American Medical Systems Files its Position Statement Laying Out its Strategy in Court in Defective Mesh Lawsuits

//American Medical Systems Files its Position Statement Laying Out its Strategy in Court in Defective Mesh Lawsuits

American Medical Systems Files its Position Statement Laying Out its Strategy in Court in Defective Mesh Lawsuits

Monarc by AMS for SUI

April 9, 2012 ~ On Friday, April 6, American Medical Systems Inc. (AMS) of Minnetonka, Minnesota filed its Position Statement with federal court in the Southern District of West Virginia laying out its strategy in its defense of its synthetic surgical mesh used to treat female conditions of pelvic organ prolapse (POP) and stress urinary incontinence (SUI).

There have been 318 lawsuits filed against AMS which makes six synthetic meshes to treat SUI and five which treat POP, all of which remain on the market today.

AMS admits it’s been designing and manufacturing medical devices for men and women’s pelvic health since 1972 but denies the injured are seeking compensation because of a defective product or a failure to warn, the basis of a product liability lawsuit.

It says: “Rather, Plaintiffs are using the courts to second-guess FDA’s regulatory regime for clearing these treatment options in the first place, as well as to second-guess the surgeons who chose to prescribe them for a particular patient, even when those surgeons were aware of the risks.”

However, the Plaintiffs are alleging the mesh was defective and that AMS failed to adequately warn both doctors and consumers of the horrible complications the products can cause.

AMS MiniArc for SUI

AMS markets the following products for incontinence: SPARC, Monarc, BioArc, In-Fast, MiniArc, and MiniArc Precise.  AMS markets the following monofilament polypropylene mesh to treat POP: Apogee, Perigee, Elevate, Straight-In/Y mesh.

Federal Preemption

It’s interesting that the strategy by the Philadelphia law firm Reed Smith LLP is to hide behind the shield of the U.S. Food and Drug Administration (FDA). Most of the devices at issue in this case were simply rubber stamped by the FDA under the less rigorous, fast track 510(K) process. Under the 510(K) process, a manufacturer need not prove to the FDA that a proposed new device is either safe or effective. Because there was no FDA approval, which like drugs, requires clinical trials for safety and efficacy, AMS cannot shield itself from liability claiming the Plaintiffs’ suits are preempted by federal law.

Failure to Warn

AMS claims it is not liable for a Failure to Warn – one of the claims of a product liability case, because AMS said it did warn the surgeons in the product inserts. AMS claims its end user is the doctor and not the patient, therefore it did all it is required to do.

“Further, the learned intermediary doctrine (which will apply in almost all of these cases) precludes liability for failure to warn where, as here, the manufacturer warned the plaintiffs’ physicians about the risk of the harm alleged. Under the learned intermediary doctrine, the manufacturer’s duty to warn runs only to the physician prescribing the product at issue, and not directly to the end-user of its product, i.e., the patient. The learned intermediary doctrine recognizes that medical devices, such as the AMS products at issue, require a prescription from a medical professional and thus cannot be obtained without the independent judgment and decision-making of the patient’s treating physician, a “learned intermediary,” who then decides whether to prescribe the product based on his medical knowledge of the treatment options and the individual patient. The learned intermediary doctrine recognizes that physicians will exercise their own medical judgment and will appropriately discuss the risks and benefits of the surgical procedure with their patients. Accordingly, the manufacturer’s duty to warn is satisfied by providing reasonable warnings to the physician and not the patient.”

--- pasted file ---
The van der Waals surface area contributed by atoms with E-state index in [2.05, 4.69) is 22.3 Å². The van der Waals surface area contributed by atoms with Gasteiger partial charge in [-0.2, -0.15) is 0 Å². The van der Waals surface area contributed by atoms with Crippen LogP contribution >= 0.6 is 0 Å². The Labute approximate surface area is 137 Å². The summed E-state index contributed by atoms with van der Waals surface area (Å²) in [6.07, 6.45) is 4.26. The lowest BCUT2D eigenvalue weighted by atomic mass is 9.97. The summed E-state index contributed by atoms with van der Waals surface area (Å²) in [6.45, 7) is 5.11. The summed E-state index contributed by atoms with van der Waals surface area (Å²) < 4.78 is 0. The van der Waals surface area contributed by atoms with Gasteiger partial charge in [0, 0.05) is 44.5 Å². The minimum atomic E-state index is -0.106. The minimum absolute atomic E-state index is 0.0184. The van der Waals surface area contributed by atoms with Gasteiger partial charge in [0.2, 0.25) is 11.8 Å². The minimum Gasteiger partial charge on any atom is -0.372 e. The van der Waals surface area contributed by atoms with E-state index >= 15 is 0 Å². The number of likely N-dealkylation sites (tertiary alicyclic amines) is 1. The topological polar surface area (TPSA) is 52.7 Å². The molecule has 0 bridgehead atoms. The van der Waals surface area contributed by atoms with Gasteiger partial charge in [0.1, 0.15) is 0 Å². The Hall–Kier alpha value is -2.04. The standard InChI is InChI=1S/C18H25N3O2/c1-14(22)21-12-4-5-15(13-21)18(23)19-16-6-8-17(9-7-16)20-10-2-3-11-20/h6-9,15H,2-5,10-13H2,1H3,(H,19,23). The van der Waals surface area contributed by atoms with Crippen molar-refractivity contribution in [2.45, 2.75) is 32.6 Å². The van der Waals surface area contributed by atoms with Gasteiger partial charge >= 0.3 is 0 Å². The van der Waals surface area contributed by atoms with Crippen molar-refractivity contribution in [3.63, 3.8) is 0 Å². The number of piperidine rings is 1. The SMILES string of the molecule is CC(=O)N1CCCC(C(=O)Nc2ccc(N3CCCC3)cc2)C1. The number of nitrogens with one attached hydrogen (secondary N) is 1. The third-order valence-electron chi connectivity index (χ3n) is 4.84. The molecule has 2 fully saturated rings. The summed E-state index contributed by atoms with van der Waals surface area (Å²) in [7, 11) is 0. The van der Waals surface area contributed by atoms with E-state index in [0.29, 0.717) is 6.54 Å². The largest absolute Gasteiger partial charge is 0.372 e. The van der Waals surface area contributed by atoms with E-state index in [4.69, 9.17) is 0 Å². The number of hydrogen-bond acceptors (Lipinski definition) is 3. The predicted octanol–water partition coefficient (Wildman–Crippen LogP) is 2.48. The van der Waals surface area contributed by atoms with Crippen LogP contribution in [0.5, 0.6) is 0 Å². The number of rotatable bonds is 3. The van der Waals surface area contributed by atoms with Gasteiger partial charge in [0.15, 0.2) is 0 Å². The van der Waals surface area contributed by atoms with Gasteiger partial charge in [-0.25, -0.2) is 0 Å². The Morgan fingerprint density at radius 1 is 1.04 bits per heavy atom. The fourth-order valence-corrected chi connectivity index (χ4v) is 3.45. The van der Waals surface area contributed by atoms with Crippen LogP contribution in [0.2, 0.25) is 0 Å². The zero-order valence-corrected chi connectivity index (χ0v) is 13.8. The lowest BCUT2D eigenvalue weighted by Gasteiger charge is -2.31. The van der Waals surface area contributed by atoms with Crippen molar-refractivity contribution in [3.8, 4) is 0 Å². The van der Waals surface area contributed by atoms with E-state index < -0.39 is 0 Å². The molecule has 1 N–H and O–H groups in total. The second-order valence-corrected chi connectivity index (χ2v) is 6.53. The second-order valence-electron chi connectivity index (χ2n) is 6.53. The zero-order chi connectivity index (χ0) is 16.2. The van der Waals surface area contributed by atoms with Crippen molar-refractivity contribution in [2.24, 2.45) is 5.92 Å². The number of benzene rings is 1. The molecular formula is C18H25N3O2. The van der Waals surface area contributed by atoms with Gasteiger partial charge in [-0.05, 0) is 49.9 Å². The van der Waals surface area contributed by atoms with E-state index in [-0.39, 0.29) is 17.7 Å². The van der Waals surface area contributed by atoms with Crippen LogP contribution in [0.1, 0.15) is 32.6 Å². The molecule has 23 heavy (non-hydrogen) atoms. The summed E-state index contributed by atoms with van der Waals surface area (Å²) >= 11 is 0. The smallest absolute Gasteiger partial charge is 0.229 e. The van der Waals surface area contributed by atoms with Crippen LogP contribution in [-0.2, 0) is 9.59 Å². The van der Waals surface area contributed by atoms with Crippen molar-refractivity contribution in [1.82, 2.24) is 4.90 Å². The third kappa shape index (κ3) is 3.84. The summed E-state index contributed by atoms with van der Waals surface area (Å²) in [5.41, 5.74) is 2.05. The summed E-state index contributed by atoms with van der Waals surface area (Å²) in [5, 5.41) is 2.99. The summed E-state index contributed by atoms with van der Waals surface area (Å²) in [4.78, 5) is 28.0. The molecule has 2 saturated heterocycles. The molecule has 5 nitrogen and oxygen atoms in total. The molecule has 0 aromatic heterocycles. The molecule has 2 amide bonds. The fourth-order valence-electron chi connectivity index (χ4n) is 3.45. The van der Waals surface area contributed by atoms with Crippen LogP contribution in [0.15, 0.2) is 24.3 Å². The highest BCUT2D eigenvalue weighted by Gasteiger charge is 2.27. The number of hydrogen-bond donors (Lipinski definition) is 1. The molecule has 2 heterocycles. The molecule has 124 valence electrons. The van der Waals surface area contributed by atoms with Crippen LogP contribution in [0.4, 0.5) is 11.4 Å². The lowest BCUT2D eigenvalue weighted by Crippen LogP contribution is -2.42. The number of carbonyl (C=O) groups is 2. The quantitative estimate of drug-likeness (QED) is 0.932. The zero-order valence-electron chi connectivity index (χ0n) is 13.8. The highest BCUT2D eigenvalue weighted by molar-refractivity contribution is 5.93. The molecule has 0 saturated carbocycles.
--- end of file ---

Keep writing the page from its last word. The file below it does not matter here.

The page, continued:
AMS Perigee for POP


AMS claims that the Plaintiffs’ negligence claims will fail because there is no evidence that AMS negligently designed or manufactured any of these products.

“Rather, AMS lawfully marketed its pelvic mesh products in accordance with the applicable FDA regulations for Class II medical devices and at all times acted consistently with, or exceeded, industry customs and practices with regard to the safety of its products.”

An expert panel meeting last September agreed that POP repair mesh should be upgraded from a Class II to a Class III medical device which would no longer allow these products to be cleared through the 510(K) process. Instead, they would be forced to file detailed applications for approval including a sufficient showing of safety and efficacy. Class III mesh would have to be evaluated for safety and efficacy as a drug is evaluated. The panel did not change any regulation of the SUI repair mesh, but may reclassify a mini-sling mesh.

So far there are 318 pending lawsuits filed against AMS from federal courts in 35 states that have been consolidated before Judge Joseph R. Goodwin in the Southern District of West Virginia in Multidistrict Litigation No. 2325. #